Monday, November 19, 2018


I have always had a special fondness for Thanksgiving. Coming to the United States from Europe, barely a year after the end of World War II, life here seemed blessed and free. The policeman in the street had absolutely no interest in me or my papers. I did not have to show my identity papers to anyone; people did not carry identity papers.

Providing food involved no more than going to the A&P down the street. It was not a major effort that took up most of any day. I was very thankful for this liberation and celebrated Thanksgiving wholeheartedly.

That was almost 75 years ago. The world has changed a great deal since then. Some of the most ominous changes have not come to an end. The same processes continue and do not bode well for the future.

Thanksgiving today is a celebration deeply embedded in a commercial environment. Retailers have invented Black Friday, a frenzied grabbing for "bargains" which more and more appear to be often deceptive, a covert technique for unloading undesirable merchandise on people too tired or too ramped up to notice. Thanksgiving has become the prologue to a major fleecing of the public by big box stores. More recently this sorry event has been extended over the weekend to the next Monday.

"If people want to join that frenzy" you say, "they should be free to do so." That is of course true but  Black Friday and everything connected to it shows us how commercial interests will shamelessly take a gentle and lovely family celebration and turn it instead into something quite different, robbing it of much of what made it so valuable. Our traditions count for nothing. Making loads of money is all that matters. And as ordinary Americans, we have no say and really no recourse to restore our older culture.

If you don't believe this watch for the next five or six weeks. Did you notice that Christmas has changed from what it was when you were a child? If not, watch what is about to happen.

It is not pretty.

Ask your grandparents what Christmas was like when they were children. For myself, as a child in Germany, the during the Great Depression, there were presents but they were very practical and they were homemade. My mother would knit me a pair of new socks and that was pretty much it.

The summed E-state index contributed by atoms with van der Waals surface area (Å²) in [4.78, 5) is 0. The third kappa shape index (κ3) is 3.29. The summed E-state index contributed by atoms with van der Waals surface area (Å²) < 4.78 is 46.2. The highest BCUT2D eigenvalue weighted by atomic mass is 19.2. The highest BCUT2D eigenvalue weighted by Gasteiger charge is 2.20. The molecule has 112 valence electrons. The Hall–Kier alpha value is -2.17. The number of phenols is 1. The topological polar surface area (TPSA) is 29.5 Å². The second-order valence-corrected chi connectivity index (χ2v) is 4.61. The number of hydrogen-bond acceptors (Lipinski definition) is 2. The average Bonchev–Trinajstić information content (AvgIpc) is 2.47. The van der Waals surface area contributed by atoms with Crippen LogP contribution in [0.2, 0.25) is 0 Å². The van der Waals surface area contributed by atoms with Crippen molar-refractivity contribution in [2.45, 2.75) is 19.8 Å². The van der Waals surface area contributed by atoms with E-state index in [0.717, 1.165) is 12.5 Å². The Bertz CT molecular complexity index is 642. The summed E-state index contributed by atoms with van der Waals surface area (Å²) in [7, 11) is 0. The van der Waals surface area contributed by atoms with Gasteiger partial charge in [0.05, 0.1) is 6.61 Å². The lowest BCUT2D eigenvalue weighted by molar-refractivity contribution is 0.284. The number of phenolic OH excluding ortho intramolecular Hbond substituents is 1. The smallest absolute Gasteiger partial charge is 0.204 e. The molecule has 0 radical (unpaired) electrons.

Compare it to today!

Thanksgiving also presents us an illustration of the utter ruthlessness of our commercial culture. Many Americans will cheer on their favorite football teams during the afternoon. (Perhaps that will be a way of avoiding embarrassing disagreements about Pres. Trump and his stewardship of the presidency.)

But credible evidence has emerged in the last few years that playing football is very bad for the players and that a certain number of them end up with serious brain injury. So far the teams and, more importantly, their owners have downplayed this evidence. The fans might not like it if the violence on the field were reduced and that would revenue. And so, once again, it's money that talks loudest and the health and well-being of exceptional athletes counts for less.

Thanksgiving has changed because what we we give thanks for is no longer the same. With only about 3% of Americans engaged in agriculture we are not giving thanks for the harvest unless it be for the tomatoes and corn in our home gardens. We are giving thanks for bargains which may be deceptive – we may be giving thanks for being duped by the box store. We are giving thanks for the profits that roll into the pockets of football team owners.

Not the same, is it?

Our commercial culture is transforming our traditions. America is changing even as we live in it. We need to open our eyes to see the changes and protest them if they are not acceptable.

Wake up !